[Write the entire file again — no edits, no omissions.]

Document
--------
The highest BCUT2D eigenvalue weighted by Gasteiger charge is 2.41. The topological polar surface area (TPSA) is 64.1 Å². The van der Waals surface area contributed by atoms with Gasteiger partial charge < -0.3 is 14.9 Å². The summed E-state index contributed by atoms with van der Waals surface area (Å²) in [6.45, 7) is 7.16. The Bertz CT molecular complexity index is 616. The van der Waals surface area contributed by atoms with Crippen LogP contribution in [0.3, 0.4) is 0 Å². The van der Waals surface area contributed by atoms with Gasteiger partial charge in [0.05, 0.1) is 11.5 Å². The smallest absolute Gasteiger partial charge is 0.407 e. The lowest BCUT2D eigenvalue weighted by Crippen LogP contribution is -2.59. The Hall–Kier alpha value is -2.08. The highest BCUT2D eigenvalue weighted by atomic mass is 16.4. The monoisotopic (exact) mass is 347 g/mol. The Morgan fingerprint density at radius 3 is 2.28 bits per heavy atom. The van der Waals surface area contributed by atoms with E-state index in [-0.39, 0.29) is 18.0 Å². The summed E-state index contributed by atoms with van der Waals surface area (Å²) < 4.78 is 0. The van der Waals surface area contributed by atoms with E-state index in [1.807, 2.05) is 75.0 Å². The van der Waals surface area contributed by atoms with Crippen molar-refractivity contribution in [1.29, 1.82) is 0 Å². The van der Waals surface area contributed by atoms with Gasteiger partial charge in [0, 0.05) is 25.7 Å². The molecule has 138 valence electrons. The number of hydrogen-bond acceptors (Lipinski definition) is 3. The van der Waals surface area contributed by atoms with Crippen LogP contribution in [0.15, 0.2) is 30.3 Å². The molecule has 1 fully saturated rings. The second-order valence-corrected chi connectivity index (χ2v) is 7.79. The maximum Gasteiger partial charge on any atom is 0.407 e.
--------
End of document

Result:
The highest BCUT2D eigenvalue weighted by Gasteiger charge is 2.41. The topological polar surface area (TPSA) is 64.1 Å². The van der Waals surface area contributed by atoms with Gasteiger partial charge < -0.3 is 14.9 Å². The summed E-state index contributed by atoms with van der Waals surface area (Å²) in [6.45, 7) is 7.16. The Bertz CT molecular complexity index is 616. The van der Waals surface area contributed by atoms with Crippen LogP contribution in [0.3, 0.4) is 0 Å². The van der Waals surface area contributed by atoms with Gasteiger partial charge in [0.05, 0.1) is 11.5 Å². The smallest absolute Gasteiger partial charge is 0.407 e. The lowest BCUT2D eigenvalue weighted by Crippen LogP contribution is -2.59. The Hall–Kier alpha value is -2.08. The highest BCUT2D eigenvalue weighted by atomic mass is 16.4. The monoisotopic (exact) mass is 347 g/mol. The Morgan fingerprint density at radius 3 is 2.28 bits per heavy atom. The van der Waals surface area contributed by atoms with E-state index in [-0.39, 0.29) is 18.0 Å². The summed E-state index contributed by atoms with van der Waals surface area (Å²) < 4.78 is 0. The van der Waals surface area contributed by atoms with E-state index in [1.807, 2.05) is 75.0 Å². The van der Waals surface area contributed by atoms with Crippen molar-refractivity contribution in [1.29, 1.82) is 0 Å². The van der Waals surface area contributed by atoms with Gasteiger partial charge in [0, 0.05) is 25.7 Å². The molecule has 138 valence electrons. The number of hydrogen-bond acceptors (Lipinski definition) is 3. The van der Waals surface area contributed by atoms with Crippen LogP contribution in [0.15, 0.2) is 30.3 Å². The molecule has 1 fully saturated rings. The second-order valence-corrected chi connectivity index (χ2v) is 7.79. The maximum Gasteiger partial charge on any atom is 0.407 e.